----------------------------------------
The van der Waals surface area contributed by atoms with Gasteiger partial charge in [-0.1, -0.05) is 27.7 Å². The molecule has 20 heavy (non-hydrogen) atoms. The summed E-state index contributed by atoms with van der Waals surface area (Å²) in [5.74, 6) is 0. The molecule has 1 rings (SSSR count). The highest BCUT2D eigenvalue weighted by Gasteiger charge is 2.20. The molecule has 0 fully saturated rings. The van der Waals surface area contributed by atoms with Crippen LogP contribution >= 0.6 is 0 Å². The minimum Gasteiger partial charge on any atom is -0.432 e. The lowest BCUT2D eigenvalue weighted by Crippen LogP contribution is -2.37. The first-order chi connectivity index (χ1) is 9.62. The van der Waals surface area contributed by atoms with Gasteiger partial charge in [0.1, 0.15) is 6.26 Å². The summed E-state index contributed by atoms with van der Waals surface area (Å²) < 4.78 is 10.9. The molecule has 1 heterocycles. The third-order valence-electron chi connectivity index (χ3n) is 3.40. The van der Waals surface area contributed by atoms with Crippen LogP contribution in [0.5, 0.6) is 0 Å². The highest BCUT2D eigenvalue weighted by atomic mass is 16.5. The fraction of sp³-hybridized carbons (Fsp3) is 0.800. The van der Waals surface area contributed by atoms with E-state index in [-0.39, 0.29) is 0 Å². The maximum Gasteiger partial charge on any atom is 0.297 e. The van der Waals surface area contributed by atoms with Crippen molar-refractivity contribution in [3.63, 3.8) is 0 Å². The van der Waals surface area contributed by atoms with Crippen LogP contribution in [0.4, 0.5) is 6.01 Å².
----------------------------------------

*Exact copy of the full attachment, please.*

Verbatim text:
The van der Waals surface area contributed by atoms with Gasteiger partial charge in [-0.1, -0.05) is 27.7 Å². The molecule has 20 heavy (non-hydrogen) atoms. The summed E-state index contributed by atoms with van der Waals surface area (Å²) in [5.74, 6) is 0. The molecule has 1 rings (SSSR count). The highest BCUT2D eigenvalue weighted by Gasteiger charge is 2.20. The molecule has 0 fully saturated rings. The van der Waals surface area contributed by atoms with Crippen LogP contribution >= 0.6 is 0 Å². The minimum Gasteiger partial charge on any atom is -0.432 e. The lowest BCUT2D eigenvalue weighted by Crippen LogP contribution is -2.37. The first-order chi connectivity index (χ1) is 9.62. The van der Waals surface area contributed by atoms with Gasteiger partial charge in [0.1, 0.15) is 6.26 Å². The summed E-state index contributed by atoms with van der Waals surface area (Å²) < 4.78 is 10.9. The molecule has 1 heterocycles. The third-order valence-electron chi connectivity index (χ3n) is 3.40. The van der Waals surface area contributed by atoms with Crippen LogP contribution in [0.5, 0.6) is 0 Å². The highest BCUT2D eigenvalue weighted by atomic mass is 16.5. The fraction of sp³-hybridized carbons (Fsp3) is 0.800. The van der Waals surface area contributed by atoms with E-state index in [-0.39, 0.29) is 0 Å². The maximum Gasteiger partial charge on any atom is 0.297 e. The van der Waals surface area contributed by atoms with Crippen molar-refractivity contribution in [3.63, 3.8) is 0 Å². The van der Waals surface area contributed by atoms with Crippen LogP contribution in [0.4, 0.5) is 6.01 Å².